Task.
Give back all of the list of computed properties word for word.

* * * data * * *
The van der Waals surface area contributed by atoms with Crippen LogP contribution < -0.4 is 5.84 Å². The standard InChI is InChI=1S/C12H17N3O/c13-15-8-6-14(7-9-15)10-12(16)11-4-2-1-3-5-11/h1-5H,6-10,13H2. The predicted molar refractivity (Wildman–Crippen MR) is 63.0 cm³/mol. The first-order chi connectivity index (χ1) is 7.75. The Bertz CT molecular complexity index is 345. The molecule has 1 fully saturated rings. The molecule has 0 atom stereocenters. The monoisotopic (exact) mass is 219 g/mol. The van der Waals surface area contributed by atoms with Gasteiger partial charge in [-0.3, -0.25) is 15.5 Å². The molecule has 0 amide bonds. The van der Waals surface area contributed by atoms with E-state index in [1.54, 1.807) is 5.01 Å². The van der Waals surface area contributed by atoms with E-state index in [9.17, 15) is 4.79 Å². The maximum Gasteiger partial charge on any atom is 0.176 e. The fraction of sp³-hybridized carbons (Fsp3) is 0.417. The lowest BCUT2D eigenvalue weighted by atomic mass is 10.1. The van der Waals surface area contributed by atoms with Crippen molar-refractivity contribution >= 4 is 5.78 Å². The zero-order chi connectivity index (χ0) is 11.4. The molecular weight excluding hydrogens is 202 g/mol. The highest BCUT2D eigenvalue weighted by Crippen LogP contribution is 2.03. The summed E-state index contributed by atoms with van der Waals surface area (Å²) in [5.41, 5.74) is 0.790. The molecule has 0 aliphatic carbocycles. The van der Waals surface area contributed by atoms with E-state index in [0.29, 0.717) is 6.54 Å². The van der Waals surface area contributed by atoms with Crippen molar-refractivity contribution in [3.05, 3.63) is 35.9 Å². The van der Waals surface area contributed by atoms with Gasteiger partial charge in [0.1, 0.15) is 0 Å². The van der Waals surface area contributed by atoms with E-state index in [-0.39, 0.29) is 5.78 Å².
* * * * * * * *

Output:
The van der Waals surface area contributed by atoms with Crippen LogP contribution < -0.4 is 5.84 Å². The standard InChI is InChI=1S/C12H17N3O/c13-15-8-6-14(7-9-15)10-12(16)11-4-2-1-3-5-11/h1-5H,6-10,13H2. The predicted molar refractivity (Wildman–Crippen MR) is 63.0 cm³/mol. The first-order chi connectivity index (χ1) is 7.75. The Bertz CT molecular complexity index is 345. The molecule has 1 fully saturated rings. The molecule has 0 atom stereocenters. The monoisotopic (exact) mass is 219 g/mol. The van der Waals surface area contributed by atoms with Gasteiger partial charge in [-0.3, -0.25) is 15.5 Å². The molecule has 0 amide bonds. The van der Waals surface area contributed by atoms with E-state index in [1.54, 1.807) is 5.01 Å². The van der Waals surface area contributed by atoms with E-state index in [9.17, 15) is 4.79 Å². The maximum Gasteiger partial charge on any atom is 0.176 e. The fraction of sp³-hybridized carbons (Fsp3) is 0.417. The lowest BCUT2D eigenvalue weighted by atomic mass is 10.1. The van der Waals surface area contributed by atoms with Crippen molar-refractivity contribution >= 4 is 5.78 Å². The zero-order chi connectivity index (χ0) is 11.4. The molecular weight excluding hydrogens is 202 g/mol. The highest BCUT2D eigenvalue weighted by Crippen LogP contribution is 2.03. The summed E-state index contributed by atoms with van der Waals surface area (Å²) in [5.41, 5.74) is 0.790. The molecule has 0 aliphatic carbocycles. The van der Waals surface area contributed by atoms with E-state index in [0.29, 0.717) is 6.54 Å². The van der Waals surface area contributed by atoms with Crippen molar-refractivity contribution in [3.05, 3.63) is 35.9 Å². The van der Waals surface area contributed by atoms with Gasteiger partial charge in [0.1, 0.15) is 0 Å². The van der Waals surface area contributed by atoms with E-state index in [-0.39, 0.29) is 5.78 Å².